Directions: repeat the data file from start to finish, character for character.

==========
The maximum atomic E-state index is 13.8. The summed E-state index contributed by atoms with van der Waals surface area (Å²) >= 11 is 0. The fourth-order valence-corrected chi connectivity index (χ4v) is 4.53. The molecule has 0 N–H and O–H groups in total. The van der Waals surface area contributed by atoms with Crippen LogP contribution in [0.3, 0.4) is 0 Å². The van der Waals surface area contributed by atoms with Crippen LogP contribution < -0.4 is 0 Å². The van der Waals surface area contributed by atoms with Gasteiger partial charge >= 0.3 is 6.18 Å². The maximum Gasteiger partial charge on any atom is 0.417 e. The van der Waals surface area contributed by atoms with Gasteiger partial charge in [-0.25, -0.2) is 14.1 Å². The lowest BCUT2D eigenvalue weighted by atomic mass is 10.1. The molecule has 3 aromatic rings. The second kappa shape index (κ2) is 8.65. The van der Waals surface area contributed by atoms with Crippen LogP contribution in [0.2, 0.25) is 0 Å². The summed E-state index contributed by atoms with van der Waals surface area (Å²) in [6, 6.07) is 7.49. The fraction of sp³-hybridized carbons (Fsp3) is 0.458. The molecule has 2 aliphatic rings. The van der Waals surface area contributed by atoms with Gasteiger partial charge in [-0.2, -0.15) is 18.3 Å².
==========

The maximum atomic E-state index is 13.8. The summed E-state index contributed by atoms with van der Waals surface area (Å²) >= 11 is 0. The fourth-order valence-corrected chi connectivity index (χ4v) is 4.53. The molecule has 0 N–H and O–H groups in total. The van der Waals surface area contributed by atoms with Crippen LogP contribution in [0.3, 0.4) is 0 Å². The van der Waals surface area contributed by atoms with Crippen LogP contribution < -0.4 is 0 Å². The van der Waals surface area contributed by atoms with Gasteiger partial charge >= 0.3 is 6.18 Å². The maximum Gasteiger partial charge on any atom is 0.417 e. The van der Waals surface area contributed by atoms with Gasteiger partial charge in [-0.25, -0.2) is 14.1 Å². The lowest BCUT2D eigenvalue weighted by atomic mass is 10.1. The molecule has 3 aromatic rings. The second kappa shape index (κ2) is 8.65. The van der Waals surface area contributed by atoms with Crippen LogP contribution in [0.2, 0.25) is 0 Å². The summed E-state index contributed by atoms with van der Waals surface area (Å²) in [6, 6.07) is 7.49. The fraction of sp³-hybridized carbons (Fsp3) is 0.458. The molecule has 2 aliphatic rings. The van der Waals surface area contributed by atoms with Gasteiger partial charge in [-0.2, -0.15) is 18.3 Å².